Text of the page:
Monika’s mother and grandmother clear waste from houses in the neighbourhood. As is often the case with families from this background, the older daughters have only received a little education. Indeed, when I ask Monika how many school friends she has, she replies matter-of-factly that she doesn’t have any. Her studies seem to have petered out. It sounds like a solitary existence for a teenager.

Stacked in the corner of one of the rooms off the courtyard is a pile of furniture. It includes a sturdy chest with a lock on it and a brand new fridge in all its original packaging. This is puzzling as the house doesn’t appear to have a working fridge of its own.

This jealously guarded hoard is Monika’s dowry – painstakingly saved up by her father for the day she marries. Ganesh sees his prime responsibility as getting his daughters married and settled down.

His eldest daughter, Rajini, was due to marry legally in November. Her groom had a brother and Monika’s family thought it made sense to have a double wedding. “We thought that if we marry two daughters at the same time then the costs would only be for one wedding and not two,” explains her father.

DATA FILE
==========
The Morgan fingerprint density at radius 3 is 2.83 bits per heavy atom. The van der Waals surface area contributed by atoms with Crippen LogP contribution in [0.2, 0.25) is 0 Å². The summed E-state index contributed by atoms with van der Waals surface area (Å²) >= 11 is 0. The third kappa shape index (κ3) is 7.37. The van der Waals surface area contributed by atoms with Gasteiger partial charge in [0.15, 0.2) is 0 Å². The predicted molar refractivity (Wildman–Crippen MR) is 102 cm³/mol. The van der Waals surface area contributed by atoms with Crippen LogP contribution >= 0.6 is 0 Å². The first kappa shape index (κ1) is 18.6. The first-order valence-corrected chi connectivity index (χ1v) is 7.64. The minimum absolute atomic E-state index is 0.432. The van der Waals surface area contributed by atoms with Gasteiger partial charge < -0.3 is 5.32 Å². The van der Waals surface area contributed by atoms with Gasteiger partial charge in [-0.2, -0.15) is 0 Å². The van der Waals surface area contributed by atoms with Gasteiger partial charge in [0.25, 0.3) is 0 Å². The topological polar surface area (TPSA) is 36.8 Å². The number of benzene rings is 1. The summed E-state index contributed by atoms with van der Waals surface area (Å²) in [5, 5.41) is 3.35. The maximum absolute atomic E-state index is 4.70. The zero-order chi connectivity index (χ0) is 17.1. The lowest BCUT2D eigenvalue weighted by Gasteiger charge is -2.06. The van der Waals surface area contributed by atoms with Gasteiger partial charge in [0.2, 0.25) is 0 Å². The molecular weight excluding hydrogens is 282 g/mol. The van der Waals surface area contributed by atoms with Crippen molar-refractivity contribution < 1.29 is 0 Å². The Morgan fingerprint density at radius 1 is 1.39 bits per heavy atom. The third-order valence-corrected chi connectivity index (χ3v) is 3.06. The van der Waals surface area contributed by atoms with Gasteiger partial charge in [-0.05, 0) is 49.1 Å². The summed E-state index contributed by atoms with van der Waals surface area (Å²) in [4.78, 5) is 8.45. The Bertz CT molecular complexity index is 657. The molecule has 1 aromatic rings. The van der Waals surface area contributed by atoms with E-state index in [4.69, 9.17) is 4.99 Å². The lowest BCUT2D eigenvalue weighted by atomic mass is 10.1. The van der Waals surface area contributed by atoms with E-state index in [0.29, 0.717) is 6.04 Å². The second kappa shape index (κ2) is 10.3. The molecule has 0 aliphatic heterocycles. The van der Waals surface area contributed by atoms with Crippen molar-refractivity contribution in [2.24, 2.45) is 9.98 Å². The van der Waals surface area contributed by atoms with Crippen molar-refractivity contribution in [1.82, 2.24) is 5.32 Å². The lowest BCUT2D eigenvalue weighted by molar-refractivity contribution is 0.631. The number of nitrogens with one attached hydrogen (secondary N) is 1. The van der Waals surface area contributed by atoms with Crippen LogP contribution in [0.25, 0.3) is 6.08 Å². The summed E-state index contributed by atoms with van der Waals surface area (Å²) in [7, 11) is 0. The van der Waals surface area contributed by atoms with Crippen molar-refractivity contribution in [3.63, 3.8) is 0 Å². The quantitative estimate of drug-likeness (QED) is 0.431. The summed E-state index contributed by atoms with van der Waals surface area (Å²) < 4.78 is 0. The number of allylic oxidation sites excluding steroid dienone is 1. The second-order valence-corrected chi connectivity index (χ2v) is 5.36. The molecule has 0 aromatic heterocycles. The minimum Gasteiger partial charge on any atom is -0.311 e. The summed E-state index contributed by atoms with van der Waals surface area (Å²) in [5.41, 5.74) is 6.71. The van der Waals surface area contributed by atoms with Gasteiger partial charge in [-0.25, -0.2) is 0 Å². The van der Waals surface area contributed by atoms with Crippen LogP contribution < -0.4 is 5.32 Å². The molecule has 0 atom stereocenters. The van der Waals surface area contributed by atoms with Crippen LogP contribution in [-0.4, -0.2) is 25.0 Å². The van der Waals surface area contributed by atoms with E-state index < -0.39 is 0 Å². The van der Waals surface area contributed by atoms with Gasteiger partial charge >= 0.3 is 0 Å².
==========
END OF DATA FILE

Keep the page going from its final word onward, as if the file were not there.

“We are a family of labourers and sometimes I get jobs in construction work but sometimes I don’t. We thought since we are marrying our one child we will marry another one and save on the expense.”

But what they had planned for Monika was illegal under Indian law. Ganesh looks awkwardly at his hands. “We did know that it is a criminal offence. We did feel bad.”

For Sita, though, it’s as if their circumstances didn’t leave them much choice. “What should we do?” she says as she shrugs her shoulders.

The marriage was also arranged with Monika’s personal safety in mind, Sita argues. “When we go out for work, we worry about leaving our daughter alone at home as the neighbourhood where we live is unsafe. It was out of the fear for her security that we thought that we would marry off both sisters together.”